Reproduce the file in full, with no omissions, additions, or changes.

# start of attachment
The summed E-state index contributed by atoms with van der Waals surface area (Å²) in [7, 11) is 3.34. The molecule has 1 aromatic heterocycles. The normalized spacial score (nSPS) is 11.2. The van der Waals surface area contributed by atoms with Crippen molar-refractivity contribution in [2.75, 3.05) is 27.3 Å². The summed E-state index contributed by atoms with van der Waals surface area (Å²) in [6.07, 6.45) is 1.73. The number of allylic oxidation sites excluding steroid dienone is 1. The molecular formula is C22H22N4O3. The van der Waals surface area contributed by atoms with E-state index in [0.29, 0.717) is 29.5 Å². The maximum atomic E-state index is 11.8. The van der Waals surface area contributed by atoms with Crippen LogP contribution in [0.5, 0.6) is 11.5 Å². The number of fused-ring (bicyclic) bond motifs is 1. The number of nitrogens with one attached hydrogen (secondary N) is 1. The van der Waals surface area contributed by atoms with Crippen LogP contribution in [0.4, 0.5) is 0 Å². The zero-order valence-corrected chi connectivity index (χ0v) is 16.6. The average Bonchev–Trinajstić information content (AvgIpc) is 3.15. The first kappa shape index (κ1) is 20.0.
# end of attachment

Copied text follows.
The summed E-state index contributed by atoms with van der Waals surface area (Å²) in [7, 11) is 3.34. The molecule has 1 aromatic heterocycles. The normalized spacial score (nSPS) is 11.2. The van der Waals surface area contributed by atoms with Crippen molar-refractivity contribution in [2.75, 3.05) is 27.3 Å². The summed E-state index contributed by atoms with van der Waals surface area (Å²) in [6.07, 6.45) is 1.73. The number of allylic oxidation sites excluding steroid dienone is 1. The molecular formula is C22H22N4O3. The van der Waals surface area contributed by atoms with E-state index in [0.29, 0.717) is 29.5 Å². The maximum atomic E-state index is 11.8. The van der Waals surface area contributed by atoms with Crippen LogP contribution in [0.5, 0.6) is 11.5 Å². The number of fused-ring (bicyclic) bond motifs is 1. The number of nitrogens with one attached hydrogen (secondary N) is 1. The van der Waals surface area contributed by atoms with Crippen LogP contribution in [0.4, 0.5) is 0 Å². The zero-order valence-corrected chi connectivity index (χ0v) is 16.6. The average Bonchev–Trinajstić information content (AvgIpc) is 3.15. The first kappa shape index (κ1) is 20.0.